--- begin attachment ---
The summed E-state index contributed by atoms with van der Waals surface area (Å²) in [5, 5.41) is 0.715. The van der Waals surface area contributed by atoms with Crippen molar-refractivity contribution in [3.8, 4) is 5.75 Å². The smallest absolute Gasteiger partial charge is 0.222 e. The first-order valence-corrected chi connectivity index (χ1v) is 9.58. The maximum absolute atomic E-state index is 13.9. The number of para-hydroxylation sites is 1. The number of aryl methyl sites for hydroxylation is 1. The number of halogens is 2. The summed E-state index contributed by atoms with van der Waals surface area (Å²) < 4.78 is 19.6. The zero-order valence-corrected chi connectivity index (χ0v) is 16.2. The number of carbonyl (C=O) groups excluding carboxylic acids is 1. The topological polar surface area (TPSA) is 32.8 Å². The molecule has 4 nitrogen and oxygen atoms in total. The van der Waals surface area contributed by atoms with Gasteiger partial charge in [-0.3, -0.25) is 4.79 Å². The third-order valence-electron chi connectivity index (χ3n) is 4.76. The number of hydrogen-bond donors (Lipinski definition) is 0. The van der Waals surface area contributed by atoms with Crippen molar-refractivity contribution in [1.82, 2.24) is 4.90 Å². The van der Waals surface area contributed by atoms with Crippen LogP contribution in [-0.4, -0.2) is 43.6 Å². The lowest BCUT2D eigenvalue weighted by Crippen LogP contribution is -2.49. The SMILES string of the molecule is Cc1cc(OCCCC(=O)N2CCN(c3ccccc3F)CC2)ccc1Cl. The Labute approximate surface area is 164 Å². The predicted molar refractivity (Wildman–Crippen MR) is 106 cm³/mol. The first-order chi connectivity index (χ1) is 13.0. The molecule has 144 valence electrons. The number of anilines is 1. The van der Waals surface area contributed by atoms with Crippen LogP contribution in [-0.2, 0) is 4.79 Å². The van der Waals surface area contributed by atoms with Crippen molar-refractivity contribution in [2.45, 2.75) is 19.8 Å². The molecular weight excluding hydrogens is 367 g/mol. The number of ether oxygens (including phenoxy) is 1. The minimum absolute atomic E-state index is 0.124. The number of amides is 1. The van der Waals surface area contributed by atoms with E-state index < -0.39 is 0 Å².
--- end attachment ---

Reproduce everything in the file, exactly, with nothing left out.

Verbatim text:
The summed E-state index contributed by atoms with van der Waals surface area (Å²) in [5, 5.41) is 0.715. The van der Waals surface area contributed by atoms with Crippen molar-refractivity contribution in [3.8, 4) is 5.75 Å². The smallest absolute Gasteiger partial charge is 0.222 e. The first-order valence-corrected chi connectivity index (χ1v) is 9.58. The maximum absolute atomic E-state index is 13.9. The number of para-hydroxylation sites is 1. The number of aryl methyl sites for hydroxylation is 1. The number of halogens is 2. The summed E-state index contributed by atoms with van der Waals surface area (Å²) < 4.78 is 19.6. The zero-order valence-corrected chi connectivity index (χ0v) is 16.2. The number of carbonyl (C=O) groups excluding carboxylic acids is 1. The topological polar surface area (TPSA) is 32.8 Å². The molecule has 4 nitrogen and oxygen atoms in total. The van der Waals surface area contributed by atoms with Gasteiger partial charge in [-0.3, -0.25) is 4.79 Å². The third-order valence-electron chi connectivity index (χ3n) is 4.76. The number of hydrogen-bond donors (Lipinski definition) is 0. The van der Waals surface area contributed by atoms with Crippen molar-refractivity contribution in [1.82, 2.24) is 4.90 Å². The van der Waals surface area contributed by atoms with Crippen LogP contribution in [-0.4, -0.2) is 43.6 Å². The lowest BCUT2D eigenvalue weighted by Crippen LogP contribution is -2.49. The SMILES string of the molecule is Cc1cc(OCCCC(=O)N2CCN(c3ccccc3F)CC2)ccc1Cl. The Labute approximate surface area is 164 Å². The predicted molar refractivity (Wildman–Crippen MR) is 106 cm³/mol. The first-order chi connectivity index (χ1) is 13.0. The molecule has 144 valence electrons. The number of anilines is 1. The van der Waals surface area contributed by atoms with Crippen LogP contribution in [-0.2, 0) is 4.79 Å². The van der Waals surface area contributed by atoms with Crippen molar-refractivity contribution in [2.45, 2.75) is 19.8 Å². The molecular weight excluding hydrogens is 367 g/mol. The number of ether oxygens (including phenoxy) is 1. The minimum absolute atomic E-state index is 0.124. The number of amides is 1. The van der Waals surface area contributed by atoms with E-state index < -0.39 is 0 Å².